This and other studies cannot etablish causality but it is clear there remains a strong and undeniable correlation between a healthy gut and healthy ageing. Exactly how microbes influence lifespan is unclear but one possibility is that immune systems wear out with age, allowing harmful microbes to out-compete more beneficial bacteria. Could we identify common factor that would explain the observations? One  class of chemicals made by intestinal bacteria, known as indoles, certainly seem to help worms, flies and mice maintain mobility and resilience for more of their lifespans. Indole and its chemical relatives can be found in plants, especially vegetables such as broccoli and kale are produced by many types of bacteria through breakdown of the amino acid tryptophan. Researchers have shown that indoles have the potential to make old animals look more like the young ones.

While we wait for the underlying mechanism to be defined we might consider resetting our gut bacteria to those of a 30-year-old and adopting food and lifestyle interventions that ‘may’ promote a longer health spans. What we mean by ‘resetting’ is effectively ‘poop doping’ or undergoing a microbiome transplant. The concept has recently captured the attention of the media and is stimulating public interest. Faecal microbiota transplantation, where faecal matter from a healthy donor is strained and placed in someone else, has been shown to be effective for patients with Clostridium difficile, a serious bacterial infection of the intestines. Serious consideration is now being given to treatment of conditions as wide spread as inflammatory bowel disease, diabetes and obesity as well as depression.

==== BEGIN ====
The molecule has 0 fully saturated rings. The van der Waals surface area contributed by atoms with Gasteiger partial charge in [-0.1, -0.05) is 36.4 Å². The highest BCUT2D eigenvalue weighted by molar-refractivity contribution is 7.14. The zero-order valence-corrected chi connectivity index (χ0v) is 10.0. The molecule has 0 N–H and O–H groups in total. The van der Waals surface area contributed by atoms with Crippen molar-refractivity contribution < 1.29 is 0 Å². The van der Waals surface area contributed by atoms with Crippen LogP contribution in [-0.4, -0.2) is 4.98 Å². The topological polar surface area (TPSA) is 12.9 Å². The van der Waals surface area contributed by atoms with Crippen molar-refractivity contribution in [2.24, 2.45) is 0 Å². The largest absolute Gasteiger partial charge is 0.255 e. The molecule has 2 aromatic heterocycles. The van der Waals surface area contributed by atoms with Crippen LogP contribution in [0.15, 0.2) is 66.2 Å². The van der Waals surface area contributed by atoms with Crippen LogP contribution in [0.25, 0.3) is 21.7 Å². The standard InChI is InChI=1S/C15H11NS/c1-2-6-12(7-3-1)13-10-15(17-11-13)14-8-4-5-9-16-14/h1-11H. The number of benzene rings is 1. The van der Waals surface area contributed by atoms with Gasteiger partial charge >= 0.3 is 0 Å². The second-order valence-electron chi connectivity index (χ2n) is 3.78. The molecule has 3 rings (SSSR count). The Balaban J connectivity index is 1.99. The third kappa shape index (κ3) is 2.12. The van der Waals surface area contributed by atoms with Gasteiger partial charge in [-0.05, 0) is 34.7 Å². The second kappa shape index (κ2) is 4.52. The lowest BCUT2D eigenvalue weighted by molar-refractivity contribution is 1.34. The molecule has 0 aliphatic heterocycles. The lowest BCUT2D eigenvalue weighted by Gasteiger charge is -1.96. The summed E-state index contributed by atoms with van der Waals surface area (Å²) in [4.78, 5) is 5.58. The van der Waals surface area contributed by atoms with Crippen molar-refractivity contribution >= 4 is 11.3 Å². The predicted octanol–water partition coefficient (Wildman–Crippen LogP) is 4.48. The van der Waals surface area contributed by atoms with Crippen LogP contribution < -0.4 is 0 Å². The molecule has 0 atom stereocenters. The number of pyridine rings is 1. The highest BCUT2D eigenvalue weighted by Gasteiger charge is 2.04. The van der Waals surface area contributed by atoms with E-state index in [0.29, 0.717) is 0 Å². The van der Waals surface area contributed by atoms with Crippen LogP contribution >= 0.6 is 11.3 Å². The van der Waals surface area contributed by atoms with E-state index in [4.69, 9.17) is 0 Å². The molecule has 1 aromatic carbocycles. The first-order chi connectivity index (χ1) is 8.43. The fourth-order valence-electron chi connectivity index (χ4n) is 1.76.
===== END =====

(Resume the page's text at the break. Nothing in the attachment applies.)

The thought of undergoing what might politely be called a ‘reverse enema’ with someone else’s pooh could be distasteful to many. But there remains the possibility that your own microbiome, sampled and preserved early in life, could have the same impact on health and lifespan when reintroduced later. It may be that in the near future we will come to realise that the fountain of youth will look more like something Sir Joseph Bazalgette would design than the fountains at Versailles.